Many people find this hard to believe, but in most cases sales training doesn’t work – at least not by itself anyway. Research shows that 85-90 per cent of sales training has no measurable impact after 120 days.
So when is sales training effective? Where does it work, and where will you see ROI?
The first step is to understand the 70/20/10 rule. According to this rule, sales training only accounts for 10 per cent of the learning transfer. The bulk of learning happens through real world, on-the-job training (70 per cent) and through managerial coaching and observational feedback (20 per cent).
The second step is to understand that sales training is only effective if you undertake pre- and post-training evaluations. What happens before and after the course is just as important (if not more so) than what happens during the course itself.
The pre-training evaluation is an opportunity to assess your current performance, identify your strengths and weaknesses, and set goals accordingly. It should also provide growth potential and reveal specific areas of development that are related to the training program you are considering.
The post-training evaluation is when you sit down with your team and go through the material they learned on the course. Each staff member should have at least three goals to action. Together, you can start implementing the theories they learned so they have a ‘real-world’ impact.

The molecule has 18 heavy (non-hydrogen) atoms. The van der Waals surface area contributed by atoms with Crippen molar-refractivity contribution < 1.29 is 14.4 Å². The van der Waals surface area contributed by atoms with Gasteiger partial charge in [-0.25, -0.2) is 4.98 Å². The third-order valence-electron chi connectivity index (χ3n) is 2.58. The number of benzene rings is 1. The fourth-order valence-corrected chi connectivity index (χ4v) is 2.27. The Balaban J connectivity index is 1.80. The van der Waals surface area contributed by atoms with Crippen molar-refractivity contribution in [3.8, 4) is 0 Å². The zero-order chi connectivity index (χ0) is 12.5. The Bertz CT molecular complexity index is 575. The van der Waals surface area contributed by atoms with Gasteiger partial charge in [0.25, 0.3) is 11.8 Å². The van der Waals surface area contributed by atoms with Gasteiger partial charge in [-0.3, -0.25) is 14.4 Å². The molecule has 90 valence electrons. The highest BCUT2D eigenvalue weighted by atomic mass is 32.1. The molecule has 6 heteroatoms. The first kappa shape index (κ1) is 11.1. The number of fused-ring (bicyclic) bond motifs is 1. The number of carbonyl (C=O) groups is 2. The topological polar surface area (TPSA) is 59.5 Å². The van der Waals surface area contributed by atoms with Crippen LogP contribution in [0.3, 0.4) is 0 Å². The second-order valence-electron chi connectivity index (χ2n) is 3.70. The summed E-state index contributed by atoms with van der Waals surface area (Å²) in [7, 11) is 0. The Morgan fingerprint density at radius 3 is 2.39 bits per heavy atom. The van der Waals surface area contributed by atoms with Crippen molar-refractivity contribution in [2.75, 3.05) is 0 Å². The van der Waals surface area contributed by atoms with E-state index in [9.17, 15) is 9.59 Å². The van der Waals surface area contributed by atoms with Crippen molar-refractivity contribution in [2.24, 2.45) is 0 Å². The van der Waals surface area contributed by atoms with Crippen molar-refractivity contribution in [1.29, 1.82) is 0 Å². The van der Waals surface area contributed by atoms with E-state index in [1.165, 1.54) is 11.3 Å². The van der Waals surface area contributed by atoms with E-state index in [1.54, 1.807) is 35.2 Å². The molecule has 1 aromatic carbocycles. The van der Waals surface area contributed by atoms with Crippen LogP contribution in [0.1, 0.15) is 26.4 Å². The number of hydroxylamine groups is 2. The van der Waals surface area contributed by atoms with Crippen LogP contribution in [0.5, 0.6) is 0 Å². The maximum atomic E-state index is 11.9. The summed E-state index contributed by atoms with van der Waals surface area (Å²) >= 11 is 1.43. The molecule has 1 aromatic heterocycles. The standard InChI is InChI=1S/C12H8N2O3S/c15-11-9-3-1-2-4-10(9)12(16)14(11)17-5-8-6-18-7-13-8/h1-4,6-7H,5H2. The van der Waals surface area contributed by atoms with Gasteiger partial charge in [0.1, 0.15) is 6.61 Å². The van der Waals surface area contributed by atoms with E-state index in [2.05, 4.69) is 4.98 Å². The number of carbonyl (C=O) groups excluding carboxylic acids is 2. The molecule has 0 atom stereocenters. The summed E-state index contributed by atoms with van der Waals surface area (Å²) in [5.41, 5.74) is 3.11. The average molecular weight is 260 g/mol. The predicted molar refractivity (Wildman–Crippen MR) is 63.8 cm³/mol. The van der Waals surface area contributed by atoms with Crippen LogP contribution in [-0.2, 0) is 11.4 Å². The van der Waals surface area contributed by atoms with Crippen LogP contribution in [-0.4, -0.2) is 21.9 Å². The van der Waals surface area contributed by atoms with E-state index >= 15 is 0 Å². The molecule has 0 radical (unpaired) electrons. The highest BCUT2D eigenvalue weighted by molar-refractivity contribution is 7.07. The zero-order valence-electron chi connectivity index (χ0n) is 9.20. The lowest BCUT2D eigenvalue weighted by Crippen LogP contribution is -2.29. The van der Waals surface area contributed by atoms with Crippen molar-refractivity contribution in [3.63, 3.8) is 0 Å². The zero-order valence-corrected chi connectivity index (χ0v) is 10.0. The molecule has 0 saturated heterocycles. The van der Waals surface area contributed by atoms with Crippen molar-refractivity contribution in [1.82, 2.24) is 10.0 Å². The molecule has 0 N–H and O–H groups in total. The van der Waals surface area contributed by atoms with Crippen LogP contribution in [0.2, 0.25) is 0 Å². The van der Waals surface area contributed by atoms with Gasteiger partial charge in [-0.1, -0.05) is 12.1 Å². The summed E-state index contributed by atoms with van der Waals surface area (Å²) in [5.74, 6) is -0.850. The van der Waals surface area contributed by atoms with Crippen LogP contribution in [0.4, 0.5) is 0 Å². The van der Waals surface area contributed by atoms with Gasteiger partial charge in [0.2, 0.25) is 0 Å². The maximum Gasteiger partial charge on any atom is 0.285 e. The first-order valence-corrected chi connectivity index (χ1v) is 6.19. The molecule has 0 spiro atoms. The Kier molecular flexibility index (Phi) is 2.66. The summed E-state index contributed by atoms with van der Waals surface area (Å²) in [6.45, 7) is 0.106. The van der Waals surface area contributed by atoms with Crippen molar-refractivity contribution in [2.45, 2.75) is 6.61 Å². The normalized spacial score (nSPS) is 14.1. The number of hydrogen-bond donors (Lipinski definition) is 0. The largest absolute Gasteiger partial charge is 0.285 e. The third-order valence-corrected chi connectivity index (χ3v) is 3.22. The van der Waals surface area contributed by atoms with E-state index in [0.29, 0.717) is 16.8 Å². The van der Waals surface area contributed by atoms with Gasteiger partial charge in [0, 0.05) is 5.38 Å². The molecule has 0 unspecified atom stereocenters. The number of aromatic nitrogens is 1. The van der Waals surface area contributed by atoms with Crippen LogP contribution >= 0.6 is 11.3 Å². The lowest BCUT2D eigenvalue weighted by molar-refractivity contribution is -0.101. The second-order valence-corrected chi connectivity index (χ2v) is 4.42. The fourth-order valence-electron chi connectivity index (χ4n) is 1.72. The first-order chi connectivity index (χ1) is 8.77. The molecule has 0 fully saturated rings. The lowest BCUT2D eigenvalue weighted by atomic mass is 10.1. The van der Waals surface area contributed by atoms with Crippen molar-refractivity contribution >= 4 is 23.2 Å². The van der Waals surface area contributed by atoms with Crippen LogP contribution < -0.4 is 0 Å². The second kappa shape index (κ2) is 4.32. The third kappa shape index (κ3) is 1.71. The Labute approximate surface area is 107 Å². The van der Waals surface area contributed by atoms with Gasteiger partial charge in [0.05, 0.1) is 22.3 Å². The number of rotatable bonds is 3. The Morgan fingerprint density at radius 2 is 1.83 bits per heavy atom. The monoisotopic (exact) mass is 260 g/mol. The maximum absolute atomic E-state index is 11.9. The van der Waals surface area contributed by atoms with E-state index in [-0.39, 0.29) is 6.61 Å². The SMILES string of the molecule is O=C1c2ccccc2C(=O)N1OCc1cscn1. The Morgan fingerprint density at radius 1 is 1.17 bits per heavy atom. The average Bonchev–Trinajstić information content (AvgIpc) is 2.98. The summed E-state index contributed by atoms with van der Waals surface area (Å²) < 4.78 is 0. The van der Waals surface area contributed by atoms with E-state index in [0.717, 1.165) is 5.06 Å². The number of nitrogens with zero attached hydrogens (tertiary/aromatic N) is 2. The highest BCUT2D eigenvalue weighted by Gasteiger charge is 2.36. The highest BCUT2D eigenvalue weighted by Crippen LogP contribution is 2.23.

Providing you take these steps, then sales training can be really effective. Below are three areas in particular where you will likely see results.
1. Staff performance and company culture
A sales training program is an excellent opportunity to bring your team together, remind them of their goals, encourage them to stay motivated, and celebrate their successes. It’s the perfect time to check in with everyone on an individual basis, as well as assess how everyone is working together as a team.
If certain staff members need to lift their performance, this is something you will be able to encourage with the right management, training and post-course support.
2. Goal setting and long-term strategy
Sales training is also effective if it prompts you to set clear, measurable goals. Business moves fast, and months can go by without you stopping to reflect on your progress and reposition the goal posts. Sales training offers an opportunity to pause, review and move forward with renewed energy.
Goal setting also ensures you will be prepared for the sales training course, with clear objectives and expectations regarding what you would like to achieve. You should also encourage your staff to set their own goals. The more prepared they are for the course, they more they will get out of it.
3. Top-line and bottom-line performance
The third area where sales training should have an impact is on both your top-line and bottom-line performance. For example, one of the techniques your staff might learn is the ability to have ‘value based’ conversations (rather than ‘price based’). This can prevent discounting and defend and increase margins.
Unfortunately, many businesses fail to measure whether there is an uptick in sales following a sales training program – and are therefore in the dark about the true return on investment. Sales training can be expensive, so if it has no impact on your top and bottom line, it might be worth reconsidering your approach or looking for a different provider.
Now that you know the areas where sales training works, remember to measure ROI as accurately as possible. Your ROI should be directly related to your specific goals. For example, you can measure sales statistics, margins, company morale, and staff improvement.
Look for a provider that can help you measure ROI as part of the sales training package. Request that they demonstrate how they measure performance improvements before you begin the course, for peace of mind that they can deliver on their promises.
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